• Department of Transportation/SW District
    • UW Police Department

    • Madison Metropolitan Sewerage District
    • American Transmission Company

    • Land Information Office

    • Blooming Grove
    • Burke
    • Cottage Grove
    • Dunn
    • Madison
    • Middleton
    • Rutland
    • Springdale
    • Verona
    • Vienna
    • Westport

    • Edgerton
    • Fitchburg
    • Middleton
    • Monona
    • Stoughton
    • Sun Prairie
    • Verona

    • Belleville
    • Black Earth
    • Blue Mounds
    • Brooklyn
    • Cambridge
    • Cottage Grove
    • Cross Plains
    • Deerfield
    • DeForest
    • Maple Bluff
    • Marshall
    • Mazomanie
    • McFarland
    • Mount Horeb
    • Oregon
    • Shorewood Hills
    • Waunakee
    • Windsor

Location and agendas for partner meetings

  • Location: City of Fitchburg - City Hall

    Meeting Agenda:

    • Fly Dane Reserve Fund Report
    • Fly Dane 2017 Project
      • 6" color imagery Countywide
      • 3" color imagery buy-up
      • 2' contours, LiDAR Update
      • 1' contours, LiDAR Partner buy-up
    • Fly Dane 2017 Funding
      • LIO Budger
      • Fly Dane Reserve Fund
      • Fly Dane Partners
      • Pursue grant funding
    • Other Partner Needs?
    • Future of fly Dane Partnership
      • Partnership will change with new state and federal requirements and funding
    • Discussion/Question

  • Location: Dane County - Land & Water Resources Department

    Meeting Agenda:

    • Fly Dane Reserve Fund Report
    • Local, Regional & State Projects
      • 2013 - City of Middleton, Pictometry oblique imagery
      • 2013 - City of Madison, Pictometry oblique imagery
      • 2015 - WROC
    • Next Fly Dane Project
      • Change to 3-year cycle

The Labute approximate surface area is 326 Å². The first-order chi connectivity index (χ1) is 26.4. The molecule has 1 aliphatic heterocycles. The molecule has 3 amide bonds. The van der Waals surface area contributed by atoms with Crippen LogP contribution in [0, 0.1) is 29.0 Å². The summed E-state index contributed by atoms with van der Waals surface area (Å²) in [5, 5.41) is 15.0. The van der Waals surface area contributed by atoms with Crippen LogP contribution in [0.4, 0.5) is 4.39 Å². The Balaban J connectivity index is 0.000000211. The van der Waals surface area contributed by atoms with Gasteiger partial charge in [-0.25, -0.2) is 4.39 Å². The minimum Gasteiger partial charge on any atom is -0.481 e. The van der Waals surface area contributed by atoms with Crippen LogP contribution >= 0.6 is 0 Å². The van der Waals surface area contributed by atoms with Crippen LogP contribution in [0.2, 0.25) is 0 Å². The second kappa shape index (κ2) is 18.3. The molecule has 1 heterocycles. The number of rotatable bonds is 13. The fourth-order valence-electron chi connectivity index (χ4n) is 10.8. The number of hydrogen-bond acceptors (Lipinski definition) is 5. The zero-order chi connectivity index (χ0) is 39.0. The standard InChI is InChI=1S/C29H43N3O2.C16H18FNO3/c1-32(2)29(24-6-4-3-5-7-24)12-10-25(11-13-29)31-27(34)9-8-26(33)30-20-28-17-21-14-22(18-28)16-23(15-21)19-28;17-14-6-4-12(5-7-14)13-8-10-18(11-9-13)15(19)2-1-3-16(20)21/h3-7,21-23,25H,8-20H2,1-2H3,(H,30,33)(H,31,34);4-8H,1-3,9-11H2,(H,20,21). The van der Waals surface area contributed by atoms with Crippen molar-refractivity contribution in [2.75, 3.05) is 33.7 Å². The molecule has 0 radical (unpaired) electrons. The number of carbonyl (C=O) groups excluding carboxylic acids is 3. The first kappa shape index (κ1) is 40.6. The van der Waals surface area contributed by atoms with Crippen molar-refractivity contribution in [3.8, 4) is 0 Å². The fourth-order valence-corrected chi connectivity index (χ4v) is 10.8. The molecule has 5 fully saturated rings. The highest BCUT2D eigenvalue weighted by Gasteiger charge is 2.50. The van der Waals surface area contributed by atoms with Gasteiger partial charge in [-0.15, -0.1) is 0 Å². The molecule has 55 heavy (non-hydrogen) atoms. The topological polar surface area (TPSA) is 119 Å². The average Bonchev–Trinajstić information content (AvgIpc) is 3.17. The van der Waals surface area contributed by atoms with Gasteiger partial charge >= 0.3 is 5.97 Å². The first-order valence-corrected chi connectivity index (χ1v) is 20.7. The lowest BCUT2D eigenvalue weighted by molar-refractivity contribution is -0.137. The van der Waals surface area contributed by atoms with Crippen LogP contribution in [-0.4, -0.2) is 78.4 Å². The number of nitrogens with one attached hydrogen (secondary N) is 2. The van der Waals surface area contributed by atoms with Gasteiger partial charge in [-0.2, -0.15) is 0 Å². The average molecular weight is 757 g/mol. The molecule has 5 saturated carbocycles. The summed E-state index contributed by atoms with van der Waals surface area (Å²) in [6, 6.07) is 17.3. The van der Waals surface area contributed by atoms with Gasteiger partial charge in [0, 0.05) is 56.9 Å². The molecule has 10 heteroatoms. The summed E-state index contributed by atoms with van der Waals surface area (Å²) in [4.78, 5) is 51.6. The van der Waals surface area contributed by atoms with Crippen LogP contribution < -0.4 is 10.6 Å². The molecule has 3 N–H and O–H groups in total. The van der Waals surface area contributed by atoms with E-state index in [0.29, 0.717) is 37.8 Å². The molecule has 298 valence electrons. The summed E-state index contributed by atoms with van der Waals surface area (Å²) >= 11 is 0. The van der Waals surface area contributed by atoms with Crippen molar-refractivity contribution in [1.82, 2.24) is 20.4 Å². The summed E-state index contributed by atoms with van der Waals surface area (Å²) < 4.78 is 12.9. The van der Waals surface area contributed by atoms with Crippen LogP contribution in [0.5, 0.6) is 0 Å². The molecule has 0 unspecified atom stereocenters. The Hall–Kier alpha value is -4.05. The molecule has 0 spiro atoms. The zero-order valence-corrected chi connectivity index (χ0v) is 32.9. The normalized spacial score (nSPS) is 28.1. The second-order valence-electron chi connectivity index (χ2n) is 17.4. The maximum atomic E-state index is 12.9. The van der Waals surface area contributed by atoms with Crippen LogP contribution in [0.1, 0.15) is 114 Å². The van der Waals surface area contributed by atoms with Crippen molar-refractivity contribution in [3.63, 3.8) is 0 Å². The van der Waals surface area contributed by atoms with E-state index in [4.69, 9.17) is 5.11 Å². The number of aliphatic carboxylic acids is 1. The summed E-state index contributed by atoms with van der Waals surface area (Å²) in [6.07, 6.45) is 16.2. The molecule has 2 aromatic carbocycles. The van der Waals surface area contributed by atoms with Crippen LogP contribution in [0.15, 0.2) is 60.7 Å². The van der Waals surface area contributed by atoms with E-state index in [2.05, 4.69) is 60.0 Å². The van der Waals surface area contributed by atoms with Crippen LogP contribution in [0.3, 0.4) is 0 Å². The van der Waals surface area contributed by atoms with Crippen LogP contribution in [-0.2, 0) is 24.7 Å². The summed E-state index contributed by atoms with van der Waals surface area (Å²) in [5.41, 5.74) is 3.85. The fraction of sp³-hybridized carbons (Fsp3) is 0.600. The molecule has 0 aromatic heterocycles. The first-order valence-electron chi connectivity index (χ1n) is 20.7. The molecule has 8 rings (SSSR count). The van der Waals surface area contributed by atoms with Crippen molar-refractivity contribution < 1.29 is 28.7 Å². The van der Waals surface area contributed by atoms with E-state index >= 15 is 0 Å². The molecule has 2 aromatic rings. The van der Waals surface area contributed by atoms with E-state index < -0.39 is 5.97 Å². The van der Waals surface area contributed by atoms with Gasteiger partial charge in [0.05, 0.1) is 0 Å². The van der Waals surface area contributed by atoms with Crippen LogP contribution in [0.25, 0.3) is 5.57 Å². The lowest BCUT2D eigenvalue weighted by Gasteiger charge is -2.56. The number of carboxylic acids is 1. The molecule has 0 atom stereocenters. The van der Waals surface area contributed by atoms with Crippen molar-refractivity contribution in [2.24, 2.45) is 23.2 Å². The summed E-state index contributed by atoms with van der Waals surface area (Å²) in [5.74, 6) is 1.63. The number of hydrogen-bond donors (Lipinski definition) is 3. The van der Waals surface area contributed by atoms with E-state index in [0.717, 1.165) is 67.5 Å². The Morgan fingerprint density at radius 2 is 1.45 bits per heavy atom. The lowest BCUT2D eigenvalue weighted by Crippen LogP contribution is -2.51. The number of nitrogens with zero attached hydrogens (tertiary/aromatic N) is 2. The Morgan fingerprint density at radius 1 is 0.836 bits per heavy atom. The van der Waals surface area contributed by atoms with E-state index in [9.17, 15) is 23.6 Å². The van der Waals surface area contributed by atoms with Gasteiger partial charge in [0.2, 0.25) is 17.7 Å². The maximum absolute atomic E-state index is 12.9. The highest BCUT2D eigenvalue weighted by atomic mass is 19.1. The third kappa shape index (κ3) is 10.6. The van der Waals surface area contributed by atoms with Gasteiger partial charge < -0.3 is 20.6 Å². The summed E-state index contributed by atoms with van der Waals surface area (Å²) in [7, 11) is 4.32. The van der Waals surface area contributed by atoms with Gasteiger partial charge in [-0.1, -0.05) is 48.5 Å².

• Next flight in 2014
      • 1'/6" color imagery
    • Partner Needs?
      • Requesting feedback on partner needs
    • Conclusion
      • Develop project scope and work plan
      • Develop RFP

  • Location: Dane County - Land & Water Resources Department

    Meeting Agenda:

    • Annual Report
    • Fly Dane 2009/2010 project proposal
      • LiDAR Terrain
      • 1'/6" color imagery
      • 1'/6" b/w imagery
      • Feedback
    • Flyd Dane 2009/2010 pricing model
    • Other Regional & State Projects
      • Wisconsin Regional Orthophotography Consortium
      • Wisconsin Emergency Management Ortho-imagery Grant
      • USGS 133 Cities

  • Location: Ayres Associates

    Meeting Agenda:

    • Fly Dane 2005 Recap
    • Annual Report
    • What’s Next
      • Building Footprint data model
      • Next Fly Dane project?
    • National Trends & Initiatives
      • Ted Koch - Wisconsin Geographic Information Officer
      • Dave Mockert - Wisconisn Geographic Information Officer
    • Industry Trends / New Technologies
      • Kirk Contrucci
    • Other things
      • NIMA/133 Cities Program
      • Southwest Wisconsin Orthophotography Consortium
      • Feedback

  • Location: Ayres Associates

    Meeting Agenda:

    • Annual Report
    • Fly Dane 2005
      • Project Status
      • Project Timeline
    • What's Next?
    • Technical update and tour
      • See how the Fly Dane projects are being processed

  • Location: Dane County - Land Conservation Department

    Meeting Agenda:

    • Partner Report
    • General thoughts for 2005 project
      • Does pricing/distribution work for partners
    • Show products for 2005
      • Terrain updates
      • 1'/6" color imagery
      • 1'/6" b/w imagery
      • Building footprints
      • Feedback
    • Partnership Model
      • Reserve Fund
      • Proposal - Feedback
      • Partners
      • Old partners
      • New partners
    • Other things
      • NIMA/133 Cities Program
      • Southwest Wisconsin Orthophotography Consortium
      • Feedback

  • Location: City of Fitchburg - City Hall

    Meeting Agenda:

    • Annual Report
      • Status of the project, partnership and Fly Dane reserve fund
    • Fee Waivers
      • Partner input on a potential fee waiver policy for Fly Dane data products and pricing
    • Additional municipal product development
    • Preliminary plans for the 2005 Fly Dane project
    • Mid-cycle Imagery Update
      • Partner feedback regarding a possible 2003 flight to update imagery in high growth areas (proposed by the City of Madison)
    • Demonstration from the City of Fitchburg
      • See how GIS and the Fly Dane products are used every day at the City of Fitchburg

  • Location: Office of Ayres Associates, Inc.

    Meeting Agenda: